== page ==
Then there was a pre-Veronica Mars Kristin Bell playing a teenage prostitute con artist talking to a John who tries to sweet-talk her: "You geek looking fuck. Get away from me before I cut your fucking heart out.". And good day to you, madam. Then the astounding scene where she and her brother are killed by Cy Tolliver – as merciless an execution as TV has shown. On balance though, I think my favourite single scene in Deadwood is E.B. Farnum’s monologue as he scrubs in vain to get the bloodstain out of the floorboards in episode 5, season one.

"You have been tested, Al Swearengen. And your deepest purposes proved. "There’s gold on the widow’s claim!" You might as well have shouted it from the rooftops. That’s why I’m jumpin’ through hoops to get it back. "Thorough as I fleeced the fool she married, I will fleece his widow, too. Using loyal associates like Eustace Bailey Farnum as my go-betweens and dupes."

"To explain why I want her bought out I’ll make a pretext of my fear of the Pinkertons. I’ll throw Farnum a token fee. Why should I reward E.B., with some small fractional participation in the claim? Or let him even lay by a little security and source of continuing income, for his declining years. What’s he ever done for me? Except let me terrify him every goddamned day of his life ’til the idea of bowel regularity is a forlorn fuckin’ hope. Not to mention orderin’ a man killed in one of E.B.’s rooms.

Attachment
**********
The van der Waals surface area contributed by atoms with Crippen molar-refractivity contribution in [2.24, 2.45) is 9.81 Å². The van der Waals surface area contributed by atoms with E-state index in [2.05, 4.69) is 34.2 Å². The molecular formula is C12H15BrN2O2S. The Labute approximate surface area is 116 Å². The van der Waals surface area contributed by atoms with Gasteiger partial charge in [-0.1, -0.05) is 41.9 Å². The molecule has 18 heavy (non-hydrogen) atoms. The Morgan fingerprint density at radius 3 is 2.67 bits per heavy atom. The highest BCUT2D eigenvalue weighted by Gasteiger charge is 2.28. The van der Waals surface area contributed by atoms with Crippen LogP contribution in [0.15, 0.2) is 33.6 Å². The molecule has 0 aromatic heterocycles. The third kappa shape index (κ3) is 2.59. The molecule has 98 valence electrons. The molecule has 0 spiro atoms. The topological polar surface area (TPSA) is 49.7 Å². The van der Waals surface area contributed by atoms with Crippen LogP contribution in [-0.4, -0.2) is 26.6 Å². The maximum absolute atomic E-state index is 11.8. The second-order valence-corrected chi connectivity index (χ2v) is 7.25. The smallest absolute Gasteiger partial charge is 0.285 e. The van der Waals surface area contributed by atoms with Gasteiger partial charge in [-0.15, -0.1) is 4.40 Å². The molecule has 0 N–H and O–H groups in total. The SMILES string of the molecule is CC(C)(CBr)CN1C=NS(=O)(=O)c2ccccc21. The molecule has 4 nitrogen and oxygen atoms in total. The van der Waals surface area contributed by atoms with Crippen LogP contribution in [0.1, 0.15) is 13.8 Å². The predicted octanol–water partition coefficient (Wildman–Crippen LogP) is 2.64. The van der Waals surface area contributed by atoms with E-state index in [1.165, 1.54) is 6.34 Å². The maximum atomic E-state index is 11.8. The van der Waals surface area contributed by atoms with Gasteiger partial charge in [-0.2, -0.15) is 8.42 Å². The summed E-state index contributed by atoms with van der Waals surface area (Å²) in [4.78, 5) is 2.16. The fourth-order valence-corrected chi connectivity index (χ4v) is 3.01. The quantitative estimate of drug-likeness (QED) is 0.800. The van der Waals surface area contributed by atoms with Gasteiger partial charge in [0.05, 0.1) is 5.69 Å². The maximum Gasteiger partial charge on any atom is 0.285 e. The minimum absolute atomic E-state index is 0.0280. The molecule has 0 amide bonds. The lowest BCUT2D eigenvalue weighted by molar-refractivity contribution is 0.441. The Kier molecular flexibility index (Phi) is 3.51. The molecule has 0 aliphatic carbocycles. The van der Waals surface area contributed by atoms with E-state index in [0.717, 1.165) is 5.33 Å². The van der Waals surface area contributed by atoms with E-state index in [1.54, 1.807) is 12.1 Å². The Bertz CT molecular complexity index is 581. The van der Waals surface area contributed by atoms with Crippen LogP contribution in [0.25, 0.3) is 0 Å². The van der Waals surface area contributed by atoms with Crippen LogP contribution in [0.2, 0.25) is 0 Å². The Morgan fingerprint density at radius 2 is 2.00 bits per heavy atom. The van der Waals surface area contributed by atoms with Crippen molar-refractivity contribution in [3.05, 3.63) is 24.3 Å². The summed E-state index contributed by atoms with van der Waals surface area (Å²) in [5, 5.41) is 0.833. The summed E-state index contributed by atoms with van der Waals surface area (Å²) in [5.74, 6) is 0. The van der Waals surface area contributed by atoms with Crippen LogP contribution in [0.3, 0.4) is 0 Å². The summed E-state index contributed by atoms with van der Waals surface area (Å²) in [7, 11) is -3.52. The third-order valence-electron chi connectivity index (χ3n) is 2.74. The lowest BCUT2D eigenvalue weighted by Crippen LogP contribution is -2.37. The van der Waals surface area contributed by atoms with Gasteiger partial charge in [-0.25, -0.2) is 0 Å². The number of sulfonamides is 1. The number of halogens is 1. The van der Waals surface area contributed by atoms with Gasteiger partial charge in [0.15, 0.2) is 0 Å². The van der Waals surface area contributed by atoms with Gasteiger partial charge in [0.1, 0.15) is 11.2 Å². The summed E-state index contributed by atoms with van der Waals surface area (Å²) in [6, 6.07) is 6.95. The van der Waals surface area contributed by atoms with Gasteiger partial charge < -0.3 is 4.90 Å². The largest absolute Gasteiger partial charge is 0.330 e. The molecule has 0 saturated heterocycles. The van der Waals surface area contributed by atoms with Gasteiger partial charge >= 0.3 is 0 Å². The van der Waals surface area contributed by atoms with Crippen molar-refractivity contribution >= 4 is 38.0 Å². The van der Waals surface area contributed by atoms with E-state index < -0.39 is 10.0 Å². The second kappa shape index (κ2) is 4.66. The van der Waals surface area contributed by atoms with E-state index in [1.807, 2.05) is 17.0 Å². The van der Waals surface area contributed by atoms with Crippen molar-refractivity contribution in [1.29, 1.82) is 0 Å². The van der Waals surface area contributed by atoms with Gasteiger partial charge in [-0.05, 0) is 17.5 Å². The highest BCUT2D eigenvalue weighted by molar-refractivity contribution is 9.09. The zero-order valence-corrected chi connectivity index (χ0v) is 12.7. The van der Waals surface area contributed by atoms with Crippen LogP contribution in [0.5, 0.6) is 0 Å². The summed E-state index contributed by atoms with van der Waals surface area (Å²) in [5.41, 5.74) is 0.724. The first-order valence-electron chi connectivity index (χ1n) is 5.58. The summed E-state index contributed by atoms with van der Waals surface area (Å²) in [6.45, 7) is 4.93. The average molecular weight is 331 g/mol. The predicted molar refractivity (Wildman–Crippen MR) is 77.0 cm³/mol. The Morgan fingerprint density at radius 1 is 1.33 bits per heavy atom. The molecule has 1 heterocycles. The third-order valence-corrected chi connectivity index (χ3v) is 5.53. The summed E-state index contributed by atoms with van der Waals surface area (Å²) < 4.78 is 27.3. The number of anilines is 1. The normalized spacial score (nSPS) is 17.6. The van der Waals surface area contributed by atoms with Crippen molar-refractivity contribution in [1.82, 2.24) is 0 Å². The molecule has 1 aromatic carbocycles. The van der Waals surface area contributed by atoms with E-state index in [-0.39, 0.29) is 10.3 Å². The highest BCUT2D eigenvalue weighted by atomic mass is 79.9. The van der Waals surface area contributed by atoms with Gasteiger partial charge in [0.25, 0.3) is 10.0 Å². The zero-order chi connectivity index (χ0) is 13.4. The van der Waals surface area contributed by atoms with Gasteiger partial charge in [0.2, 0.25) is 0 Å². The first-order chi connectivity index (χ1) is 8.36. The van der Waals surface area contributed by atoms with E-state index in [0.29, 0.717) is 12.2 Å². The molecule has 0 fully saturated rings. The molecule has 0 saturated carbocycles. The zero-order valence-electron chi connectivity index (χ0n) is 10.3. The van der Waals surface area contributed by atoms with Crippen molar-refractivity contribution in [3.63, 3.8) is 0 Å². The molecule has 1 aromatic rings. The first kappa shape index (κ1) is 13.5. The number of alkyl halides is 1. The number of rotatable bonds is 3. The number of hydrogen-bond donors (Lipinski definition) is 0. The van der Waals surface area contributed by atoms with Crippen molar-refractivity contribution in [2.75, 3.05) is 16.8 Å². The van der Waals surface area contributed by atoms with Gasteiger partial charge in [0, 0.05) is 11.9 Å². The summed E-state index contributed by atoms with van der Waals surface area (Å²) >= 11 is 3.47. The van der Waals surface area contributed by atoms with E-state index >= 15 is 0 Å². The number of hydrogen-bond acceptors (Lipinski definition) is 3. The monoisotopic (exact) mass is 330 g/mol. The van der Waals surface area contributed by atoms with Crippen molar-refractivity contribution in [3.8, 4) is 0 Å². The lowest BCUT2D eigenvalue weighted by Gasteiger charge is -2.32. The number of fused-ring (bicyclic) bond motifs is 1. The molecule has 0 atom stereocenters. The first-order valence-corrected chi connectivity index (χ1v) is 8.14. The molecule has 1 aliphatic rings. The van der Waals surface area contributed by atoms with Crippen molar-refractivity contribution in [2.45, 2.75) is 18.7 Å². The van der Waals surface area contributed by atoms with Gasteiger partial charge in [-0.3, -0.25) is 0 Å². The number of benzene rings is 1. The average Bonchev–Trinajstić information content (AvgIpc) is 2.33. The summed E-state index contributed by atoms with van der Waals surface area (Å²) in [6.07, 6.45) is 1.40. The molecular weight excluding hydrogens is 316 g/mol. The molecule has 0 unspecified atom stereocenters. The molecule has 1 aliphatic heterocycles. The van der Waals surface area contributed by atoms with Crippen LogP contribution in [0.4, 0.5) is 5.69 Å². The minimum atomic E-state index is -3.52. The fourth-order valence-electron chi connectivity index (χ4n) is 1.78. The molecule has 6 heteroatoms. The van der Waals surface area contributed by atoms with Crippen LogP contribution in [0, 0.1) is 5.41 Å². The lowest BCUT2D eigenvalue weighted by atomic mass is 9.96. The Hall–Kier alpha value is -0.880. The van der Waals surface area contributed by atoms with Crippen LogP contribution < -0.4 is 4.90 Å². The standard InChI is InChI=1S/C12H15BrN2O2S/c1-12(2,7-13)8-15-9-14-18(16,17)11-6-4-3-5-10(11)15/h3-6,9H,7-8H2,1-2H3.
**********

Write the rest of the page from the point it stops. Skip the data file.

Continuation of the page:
"So every fuckin’ free moment of his life E.B. has to spend scrubbin’ the bloodstains off the goddamned floor! To keep from havin’ to lower his rates." Goddamn that motherfucker!"

"The deliciously vile E.B. Farnum – walking afterbirth and one of life’s improbable survivors."

And as we’ve come to expect, William Sanderson mullered this one into orbit around one of Jupiter‘s moons. I don’t think anybody from this spectacular cast outshone Sanderson who brought to bear a lifetime of experience playing prairie scum to his portrayal of the deliciously vile Farnum – walking afterbirth and one of life’s improbable survivors.

"David Milch and his team of writers worked on this show like they were performing life-saving surgery."

Deadwood was ultimately about humanity. Good men died and evil men prospered but decency came through. It didn’t win – it just endured, and that was good enough. Every character, every relationship was real. There wasn’t an ounce of false sentiment. David Milch and his team of writers worked on this show like they were performing life-saving surgery. There was an attention to detail, an integrity of purpose and love of language you just don’t find anywhere else.

It showed humanity at its best and at its worst. It showed us as barely sentient savages capable of unbelievable cruelty and yet showed great compassion, fortitude and courage. As a TV show, it exhibited the same frontier spirit of those early settlers it depicted. With so much TV these days being disposable, Deadwood was built to last. And just like the town, the legend of this show will live on.

The best thing about it: It was the best TV show in history

The worst thing about it: Stupid bloody theatre troupe

The verdict on Deadwood: Devastatingly scripted morality fable.

Marks out of 10: 10

*And not for the usual reason that my dilznick’s in your miggity mouth